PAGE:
A loose-as-a-goose remake of the 1932 Universal classic starring Boris Karloff, "The Mummy" ups the ante with an expansion in scope, stakes and budget (reportedly $100 million). Because the original feature is decidedly quaint and antiquated by modern standards (there is barely a standard-issue, wrapped-bandaged mummy in sight), writer-director Stephen Sommers has wisely taken the material in a new direction. The result is a rollicking adventure yarn of thrills, humor and daring close calls, albeit one liberally borrowing its style and tone from the "Indiana Jones" series. Viewed eighteen years after its initial May 1999 theatrical release via a revelatory 4K UHD Blu-ray transfer, "The Mummy" holds up surprisingly well, an example of disposably fun popcorn cinema that many of today's similar yet decidedly more dour special-effects extravaganzas would be wise to model themselves after.
In Thebes, Egypt, 1290 B.C., high priest Imhotep (Arnold Vosloo) is caught having an affair with the Pharaoh's wife, Anck-su-Naman (Patricia Velasquez). Following the assassination of her husband, Anck-su-Naman kills herself. Imhotep vows to resurrect his forbidden love in Hamunaptra, the city of the dead, but before he is able to complete the ritual he is captured and mummified within a sarcophagus filled with flesh-eating scarab beetles. Jump ahead to 1926, plucky Cairo librarian Evelyn (Rachel Weisz) is presented a mysterious ancient box and sacred map by older brother Jonathan (John Hannah) that allegedly points the way to undiscovered treasures in the temples of Hamunaptra. The siblings reach the legendary city with the help of roguish American adventurer Rick O'Connell (Brendan Fraser), but the discovery of the Book of the Dead inadvertently revives the ghoulish corpse of Imhotep. As the ten deadly plagues are gradually unleashed across Egypt, Imhotep sets his sights on Evelyn as a conduit to raising his beloved mistress from the dead.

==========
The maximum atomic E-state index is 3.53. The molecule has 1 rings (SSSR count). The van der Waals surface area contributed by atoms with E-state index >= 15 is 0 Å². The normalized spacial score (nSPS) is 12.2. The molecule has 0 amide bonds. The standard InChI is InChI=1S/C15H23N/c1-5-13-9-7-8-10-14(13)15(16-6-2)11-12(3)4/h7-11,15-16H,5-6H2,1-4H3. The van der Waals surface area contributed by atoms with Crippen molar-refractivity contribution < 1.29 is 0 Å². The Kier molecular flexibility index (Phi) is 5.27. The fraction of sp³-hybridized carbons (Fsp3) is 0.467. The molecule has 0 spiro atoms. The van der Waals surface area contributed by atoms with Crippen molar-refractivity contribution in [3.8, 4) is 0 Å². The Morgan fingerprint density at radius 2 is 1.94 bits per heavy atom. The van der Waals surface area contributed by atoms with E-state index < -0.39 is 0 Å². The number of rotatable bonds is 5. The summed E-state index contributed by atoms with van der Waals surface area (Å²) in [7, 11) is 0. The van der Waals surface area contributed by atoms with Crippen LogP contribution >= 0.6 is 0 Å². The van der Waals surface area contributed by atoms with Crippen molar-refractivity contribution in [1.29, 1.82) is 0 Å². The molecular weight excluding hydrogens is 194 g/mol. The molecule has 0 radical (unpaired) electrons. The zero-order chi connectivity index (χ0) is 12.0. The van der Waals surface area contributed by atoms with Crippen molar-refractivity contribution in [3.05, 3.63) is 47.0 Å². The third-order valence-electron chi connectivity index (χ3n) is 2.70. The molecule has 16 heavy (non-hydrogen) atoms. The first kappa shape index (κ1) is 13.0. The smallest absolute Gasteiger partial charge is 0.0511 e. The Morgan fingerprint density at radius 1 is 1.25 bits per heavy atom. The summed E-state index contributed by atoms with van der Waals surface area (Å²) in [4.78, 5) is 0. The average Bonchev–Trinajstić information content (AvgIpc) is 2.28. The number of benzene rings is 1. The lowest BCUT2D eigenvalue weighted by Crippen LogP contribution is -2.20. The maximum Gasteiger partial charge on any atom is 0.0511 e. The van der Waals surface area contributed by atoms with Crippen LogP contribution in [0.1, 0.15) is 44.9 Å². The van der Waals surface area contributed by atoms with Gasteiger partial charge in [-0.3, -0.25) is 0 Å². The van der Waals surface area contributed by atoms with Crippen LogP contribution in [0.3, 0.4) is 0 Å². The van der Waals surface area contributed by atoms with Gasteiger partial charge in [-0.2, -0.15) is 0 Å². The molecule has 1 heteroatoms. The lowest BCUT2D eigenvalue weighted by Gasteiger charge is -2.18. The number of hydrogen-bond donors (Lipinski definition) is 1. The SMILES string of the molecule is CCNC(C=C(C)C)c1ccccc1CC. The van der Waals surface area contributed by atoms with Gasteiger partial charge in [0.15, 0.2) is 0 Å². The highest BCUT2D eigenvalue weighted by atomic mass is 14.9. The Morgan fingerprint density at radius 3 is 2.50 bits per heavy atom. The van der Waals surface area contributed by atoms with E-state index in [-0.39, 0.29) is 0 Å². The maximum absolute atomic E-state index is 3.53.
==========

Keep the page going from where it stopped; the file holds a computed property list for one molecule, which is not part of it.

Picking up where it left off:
"The Mummy" is peppered with daring dos and a wicked sense of humor, uplifted further by an appealing ensemble of actors who look like they are having fun. The dialogue has its fair share of amusements and tricky wordplay (in one scene, a cheerily inebriated Evelyn declares, "I bet you're wondering why a place like me would want to go to a girl like this!"), while action sequences are frequent and skillful (an early escape from a fiery ship taken over by adversaries is fast-paced and exciting). Once resurrected, Imhotep is less what one would describe as a conventional mummy than merely a newly immortal rotting corpse. There is cursory disappointment in this creative decision, but the chase which ensues between he and Rick & Evelyn is so sprightly one hardly has time to dwell on the missed opportunity. Attacks from swarms of locusts and a colony of nasty scarab beetles keep the stakes raised and the flashy visual effects at attention. Some CG shots hold up better than others, but they look their best in Universal's remastered 2017 4K UHD transfer; with this version on the home-video market and making Adrian Biddle's golden-hued cinematography look better than ever, all previous editions of this film have been rendered obsolete.
There is a darker remake of "The Mummy" to be made, one focused on genuine horror and less a throwback of Golden Age matinee serials. Nevertheless, 1999's "The Mummy" matches its aspirations as a stunt- and effects-heavy adventure, one that gives the viewer little to think about but plenty to enjoy. Brendan Fraser is ideally cast if underwritten as the foolhardy Rick O'Connell, while Rachel Weisz is a standout as the likable, intelligent, oft-klutzy Evelyn. Weisz's comic timing is sharp and disarming, while her relationship with John Hannah, as brother Jonathan, feels appropriately lived-in. As far as supernatural villains go, Arnold Vosloo is a commanding and threatening foe. "The Mummy" won't be mistaken for anything deeper than it isat the time of its release, it was the first blockbuster out of the gate during a summer movie season that had only just begun to kick off the first weekend in Maybut it works on its own terms, and still manages to offer spectacle and charm nearly two decades later.